Millions of Canadians are Internet addicts who couldn't live without e-mail, and the
majority of us think Google has made our lives better.
God bless ya, Google.
That's according to the results of an Angus Reid Strategies poll released yesterday, and
while some of the information could have been delivered by Captain Obvious and the
Blatant Patrol -- e.g. the younger, richer and smarter you are, the more likely you are to
rely on technology -- there are a few surprises secreted within.
The online poll asked roughly 1,000 adult Canadians questions like how often they check
their e-mail, how often they use news websites and social networking sites, and whether
they prefer to keep in touch with friends and family via the telephone or the Internet.
The venerable, indispensable Google was singled out as the site that most of us rely on,
with 52% of those surveyed saying the search engine and its suite of ancillary features
makes their lives better.
The same percentage of Canucks said the Internet as a whole is a "must-have," with e-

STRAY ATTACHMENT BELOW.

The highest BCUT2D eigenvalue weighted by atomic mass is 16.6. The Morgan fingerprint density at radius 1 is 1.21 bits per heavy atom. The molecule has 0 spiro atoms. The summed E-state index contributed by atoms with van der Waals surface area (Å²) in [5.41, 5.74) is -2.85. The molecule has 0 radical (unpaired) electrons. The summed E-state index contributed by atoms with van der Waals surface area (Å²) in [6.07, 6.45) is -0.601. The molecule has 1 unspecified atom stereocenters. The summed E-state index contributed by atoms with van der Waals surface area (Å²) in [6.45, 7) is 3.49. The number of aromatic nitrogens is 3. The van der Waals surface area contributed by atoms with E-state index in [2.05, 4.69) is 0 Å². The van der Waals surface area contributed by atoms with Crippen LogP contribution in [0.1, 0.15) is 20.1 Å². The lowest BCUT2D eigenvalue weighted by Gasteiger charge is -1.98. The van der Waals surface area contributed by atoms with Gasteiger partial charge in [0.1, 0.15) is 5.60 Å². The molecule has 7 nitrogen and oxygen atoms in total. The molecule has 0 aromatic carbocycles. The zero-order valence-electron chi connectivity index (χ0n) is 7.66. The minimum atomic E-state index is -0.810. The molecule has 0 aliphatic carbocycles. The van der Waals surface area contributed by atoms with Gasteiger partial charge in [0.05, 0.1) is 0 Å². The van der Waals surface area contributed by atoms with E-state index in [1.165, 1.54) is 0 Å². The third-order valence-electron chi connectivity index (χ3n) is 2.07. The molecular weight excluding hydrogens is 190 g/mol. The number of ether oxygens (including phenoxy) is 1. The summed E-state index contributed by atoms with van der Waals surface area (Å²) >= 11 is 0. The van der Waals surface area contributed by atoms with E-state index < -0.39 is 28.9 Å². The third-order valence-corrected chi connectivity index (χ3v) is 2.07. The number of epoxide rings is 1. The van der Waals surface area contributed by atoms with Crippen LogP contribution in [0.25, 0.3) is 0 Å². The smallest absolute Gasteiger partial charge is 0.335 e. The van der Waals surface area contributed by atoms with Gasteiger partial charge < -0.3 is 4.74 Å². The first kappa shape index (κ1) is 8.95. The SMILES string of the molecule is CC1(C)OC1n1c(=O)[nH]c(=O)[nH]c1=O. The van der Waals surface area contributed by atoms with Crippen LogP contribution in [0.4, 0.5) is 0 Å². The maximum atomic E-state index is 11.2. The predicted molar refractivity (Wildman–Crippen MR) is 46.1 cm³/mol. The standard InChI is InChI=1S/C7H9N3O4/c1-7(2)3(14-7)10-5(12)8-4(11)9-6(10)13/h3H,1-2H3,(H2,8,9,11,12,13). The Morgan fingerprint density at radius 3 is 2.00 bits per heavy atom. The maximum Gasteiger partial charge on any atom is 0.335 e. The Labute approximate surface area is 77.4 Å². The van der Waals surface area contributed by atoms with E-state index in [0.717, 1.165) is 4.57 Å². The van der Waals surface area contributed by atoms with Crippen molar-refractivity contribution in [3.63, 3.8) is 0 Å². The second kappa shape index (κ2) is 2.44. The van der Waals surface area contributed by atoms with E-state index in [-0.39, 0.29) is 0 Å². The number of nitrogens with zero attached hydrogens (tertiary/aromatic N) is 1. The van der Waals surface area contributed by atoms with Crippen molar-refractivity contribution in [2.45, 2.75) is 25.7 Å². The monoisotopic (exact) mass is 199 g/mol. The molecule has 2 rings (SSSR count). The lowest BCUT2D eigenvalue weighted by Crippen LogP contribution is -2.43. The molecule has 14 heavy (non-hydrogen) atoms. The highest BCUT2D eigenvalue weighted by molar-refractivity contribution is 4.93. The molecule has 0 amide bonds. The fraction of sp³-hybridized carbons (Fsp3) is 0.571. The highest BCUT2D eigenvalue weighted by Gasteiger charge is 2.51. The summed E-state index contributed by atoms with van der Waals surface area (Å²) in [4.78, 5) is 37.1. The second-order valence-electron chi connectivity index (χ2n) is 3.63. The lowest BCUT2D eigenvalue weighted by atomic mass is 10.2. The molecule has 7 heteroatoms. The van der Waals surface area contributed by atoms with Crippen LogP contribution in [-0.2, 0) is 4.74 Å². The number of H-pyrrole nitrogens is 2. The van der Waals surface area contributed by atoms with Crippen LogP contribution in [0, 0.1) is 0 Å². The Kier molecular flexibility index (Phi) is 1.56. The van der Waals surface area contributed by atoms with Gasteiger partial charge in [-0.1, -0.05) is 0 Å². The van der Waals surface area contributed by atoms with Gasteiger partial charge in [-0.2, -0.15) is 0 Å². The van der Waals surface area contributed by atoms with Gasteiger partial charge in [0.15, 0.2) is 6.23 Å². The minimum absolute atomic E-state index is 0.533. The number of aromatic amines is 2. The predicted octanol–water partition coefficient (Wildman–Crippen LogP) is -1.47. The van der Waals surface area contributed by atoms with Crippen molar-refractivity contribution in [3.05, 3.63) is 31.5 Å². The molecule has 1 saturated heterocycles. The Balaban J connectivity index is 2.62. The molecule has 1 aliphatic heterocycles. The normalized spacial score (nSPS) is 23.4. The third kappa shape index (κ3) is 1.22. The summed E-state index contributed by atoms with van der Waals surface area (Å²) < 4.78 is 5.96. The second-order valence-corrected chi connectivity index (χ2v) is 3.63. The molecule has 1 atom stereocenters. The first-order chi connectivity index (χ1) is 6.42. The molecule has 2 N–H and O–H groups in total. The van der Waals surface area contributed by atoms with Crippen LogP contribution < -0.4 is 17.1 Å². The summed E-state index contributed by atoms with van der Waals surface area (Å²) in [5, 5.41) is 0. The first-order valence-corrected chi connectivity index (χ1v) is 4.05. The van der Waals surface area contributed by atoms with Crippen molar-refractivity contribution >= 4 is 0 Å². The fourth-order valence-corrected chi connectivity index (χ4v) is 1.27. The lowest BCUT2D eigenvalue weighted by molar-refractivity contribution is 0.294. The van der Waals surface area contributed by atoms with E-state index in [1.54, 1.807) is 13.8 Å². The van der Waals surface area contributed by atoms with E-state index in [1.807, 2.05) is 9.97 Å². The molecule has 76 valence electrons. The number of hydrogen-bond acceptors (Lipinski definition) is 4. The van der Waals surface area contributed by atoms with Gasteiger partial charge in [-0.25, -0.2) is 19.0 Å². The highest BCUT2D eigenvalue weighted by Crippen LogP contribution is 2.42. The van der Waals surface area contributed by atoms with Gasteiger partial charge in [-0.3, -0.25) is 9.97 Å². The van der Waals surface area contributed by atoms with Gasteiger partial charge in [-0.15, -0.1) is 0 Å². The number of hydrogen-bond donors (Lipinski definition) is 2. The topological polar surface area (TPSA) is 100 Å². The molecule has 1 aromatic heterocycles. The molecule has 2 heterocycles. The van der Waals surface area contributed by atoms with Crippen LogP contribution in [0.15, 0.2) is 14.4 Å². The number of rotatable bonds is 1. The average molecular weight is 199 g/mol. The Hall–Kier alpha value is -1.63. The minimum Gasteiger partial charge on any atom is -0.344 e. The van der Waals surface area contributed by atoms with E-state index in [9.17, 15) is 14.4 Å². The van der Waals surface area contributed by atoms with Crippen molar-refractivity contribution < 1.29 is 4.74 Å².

mail as our single biggest Net addiction (although the Angus Reid people didn't quiz
respondents on, ahem, adult-oriented websites). Nearly two-thirds of those surveyed said
they check e-mail at least once a day, and 31% said they check it at least once an hour.
Is it any wonder campgrounds are offering wireless Internet access now? Heaven forbid
our umbilical cord to the Net ever be severed.
"My first impression when I read the results was, 'Well, the sky is still blue,'" said Kevin
Restivo, an analyst with technology consulting firm SeaBoard Group. "People are still
dying, we're still paying taxes."
Still, it's a little surprising to note that e-mail is now the preferred form of communication
among friends (30%, versus 24% for regular phone calls and 9% for cellphone calls), yet
landline phone calls are by far the most popular method of keeping touch with family
(40%, versus 18% for e-mail and 10% for cellphones.) Apparently mom likes it better
when she can scold you verbally.
But like robot maids and flying cars, the promise of always-on connectivity leading to a
life of leisure has yet to come to fruition. Instead, it just makes it easier for our bosses to